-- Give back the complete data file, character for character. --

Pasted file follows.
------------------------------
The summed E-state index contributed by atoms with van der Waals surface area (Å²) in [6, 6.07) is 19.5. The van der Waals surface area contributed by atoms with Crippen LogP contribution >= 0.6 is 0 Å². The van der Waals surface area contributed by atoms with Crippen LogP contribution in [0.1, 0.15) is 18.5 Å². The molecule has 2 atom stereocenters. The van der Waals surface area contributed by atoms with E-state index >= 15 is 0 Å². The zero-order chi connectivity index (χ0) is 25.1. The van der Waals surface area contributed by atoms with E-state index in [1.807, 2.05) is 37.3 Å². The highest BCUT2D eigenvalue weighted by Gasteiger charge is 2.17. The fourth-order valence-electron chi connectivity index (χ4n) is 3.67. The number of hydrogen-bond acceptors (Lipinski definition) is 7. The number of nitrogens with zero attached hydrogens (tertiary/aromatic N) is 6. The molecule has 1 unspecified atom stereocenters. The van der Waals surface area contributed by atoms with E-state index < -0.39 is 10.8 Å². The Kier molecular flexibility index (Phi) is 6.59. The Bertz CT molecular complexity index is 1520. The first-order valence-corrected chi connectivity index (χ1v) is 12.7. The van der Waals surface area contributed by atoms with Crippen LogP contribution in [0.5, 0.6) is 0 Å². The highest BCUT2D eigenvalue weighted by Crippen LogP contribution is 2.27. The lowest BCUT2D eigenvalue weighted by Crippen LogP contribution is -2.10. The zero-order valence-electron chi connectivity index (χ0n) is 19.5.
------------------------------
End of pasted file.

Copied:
The summed E-state index contributed by atoms with van der Waals surface area (Å²) in [6, 6.07) is 19.5. The van der Waals surface area contributed by atoms with Crippen LogP contribution >= 0.6 is 0 Å². The van der Waals surface area contributed by atoms with Crippen LogP contribution in [0.1, 0.15) is 18.5 Å². The molecule has 2 atom stereocenters. The van der Waals surface area contributed by atoms with E-state index >= 15 is 0 Å². The zero-order chi connectivity index (χ0) is 25.1. The van der Waals surface area contributed by atoms with E-state index in [1.807, 2.05) is 37.3 Å². The highest BCUT2D eigenvalue weighted by Gasteiger charge is 2.17. The fourth-order valence-electron chi connectivity index (χ4n) is 3.67. The number of hydrogen-bond acceptors (Lipinski definition) is 7. The number of nitrogens with zero attached hydrogens (tertiary/aromatic N) is 6. The molecule has 1 unspecified atom stereocenters. The van der Waals surface area contributed by atoms with E-state index < -0.39 is 10.8 Å². The Kier molecular flexibility index (Phi) is 6.59. The Bertz CT molecular complexity index is 1520. The first-order valence-corrected chi connectivity index (χ1v) is 12.7. The van der Waals surface area contributed by atoms with Crippen LogP contribution in [0.5, 0.6) is 0 Å². The highest BCUT2D eigenvalue weighted by Crippen LogP contribution is 2.27. The lowest BCUT2D eigenvalue weighted by Crippen LogP contribution is -2.10. The zero-order valence-electron chi connectivity index (χ0n) is 19.5.